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CW Conference: Qatar can learn from Dubai, Saudi

by Carlin Gerbich on Dec 5, 2011


Experts say precise planning, sequencing needed as Qatar plans to splash out $83bn on infrastructure.
Experts say precise planning, sequencing needed as Qatar plans to splash out $83bn on infrastructure.

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RELATED ARTICLES: CW Conference: HSE is for life, says QPM chief | CW Conference: Qatar to launch new building codes | Hyder seals $124m deal for Qatar infra projects

With a massive $83bn infrastructure spend planned in the lead-up to the 2022 FIFA Football World Cup, Qatar needs to adopt lessons learned during Dubai's building boom and Saudi Arabia's current construction push.

Speaking during the Construction Week Infrastructure Qatar conference in Doha on Monday, a panel of experts told a packed auditorium of delegates that lessons could be taken from both Dubai and Saudi Arabia.

These will help Qatar to not only spend its money wisely, but also deliver world-class infrastructure. Tim Risbridger, partner and head of transportation at built asset consultancy EC Harris, said: "Dubai is a great case study in sequencing of works.

"We saw that the private sector was far better at building than the public sector was at completing its infrastructure, which lagged behind and exacerbated problems in economic development," said Risbridger.

"Qatar needs to ensure the sequencing of works is correct. Infrastructure is an enabler of economic development: without it, the success of projects is compromised."

Geoff Mee, deputy CEO of Qatar Rail, said Dubai's Metro had been a resounding success. "It has exceeded expectations, so we know metros work. Saudi Arabia is also building a freight railway network in very difficult conditions."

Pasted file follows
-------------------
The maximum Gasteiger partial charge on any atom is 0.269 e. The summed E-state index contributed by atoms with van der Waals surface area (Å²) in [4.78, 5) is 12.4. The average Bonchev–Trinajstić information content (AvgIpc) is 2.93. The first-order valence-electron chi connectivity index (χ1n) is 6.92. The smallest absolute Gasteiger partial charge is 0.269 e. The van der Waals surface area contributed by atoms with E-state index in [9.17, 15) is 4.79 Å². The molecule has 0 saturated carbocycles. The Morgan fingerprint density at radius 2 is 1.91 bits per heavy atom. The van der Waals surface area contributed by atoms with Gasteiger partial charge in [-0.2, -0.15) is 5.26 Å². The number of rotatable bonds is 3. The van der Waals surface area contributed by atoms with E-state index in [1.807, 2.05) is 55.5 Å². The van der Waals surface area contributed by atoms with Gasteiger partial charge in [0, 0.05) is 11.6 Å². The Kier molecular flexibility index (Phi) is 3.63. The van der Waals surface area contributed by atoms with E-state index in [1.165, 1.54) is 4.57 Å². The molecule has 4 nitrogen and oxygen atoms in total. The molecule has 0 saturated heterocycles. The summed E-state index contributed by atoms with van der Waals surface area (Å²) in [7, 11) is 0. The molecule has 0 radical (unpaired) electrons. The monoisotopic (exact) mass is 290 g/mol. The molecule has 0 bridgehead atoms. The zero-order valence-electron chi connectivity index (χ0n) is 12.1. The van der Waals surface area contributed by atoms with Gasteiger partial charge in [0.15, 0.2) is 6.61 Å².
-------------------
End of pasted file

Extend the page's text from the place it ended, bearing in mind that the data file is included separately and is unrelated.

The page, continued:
Mee said that, while innovation was to be applauded, every technical advancement came with pitfalls, and allowing others to discover these meant companies could avoid costly mistakes.

"In Dubai, we learned that the connectivity to the Metro was not as good as it could have been, something Qatar can learn from. In Saudi Arabia, the technical challenges of building a railway in the desert will provide lessons for Qatar over the coming months and years," said Mee.

Maher Chantila, Hyder Consulting's country manager for Qatar, also mentioned that the country was looking at creating a body that would co-ordinate the complex logistics covering the the myriad of construction projects planned over the next 20 years.

With hundreds of projects requiring vast quantities of materials and scheduling, detailed project planning is vital. Mee explained: "There is a lot of detailed work being done by Ashghal [Qatar's Public Works Authority[ and others to make sure we can minimise disruption to residents and businesses.

"There is no point in everyone digging up the same bit of road at different times to install different things. With the country spending the best part of $100bn, we need to ensure the impact is minimal, and this has to be co-ordinated," stressed Mee.



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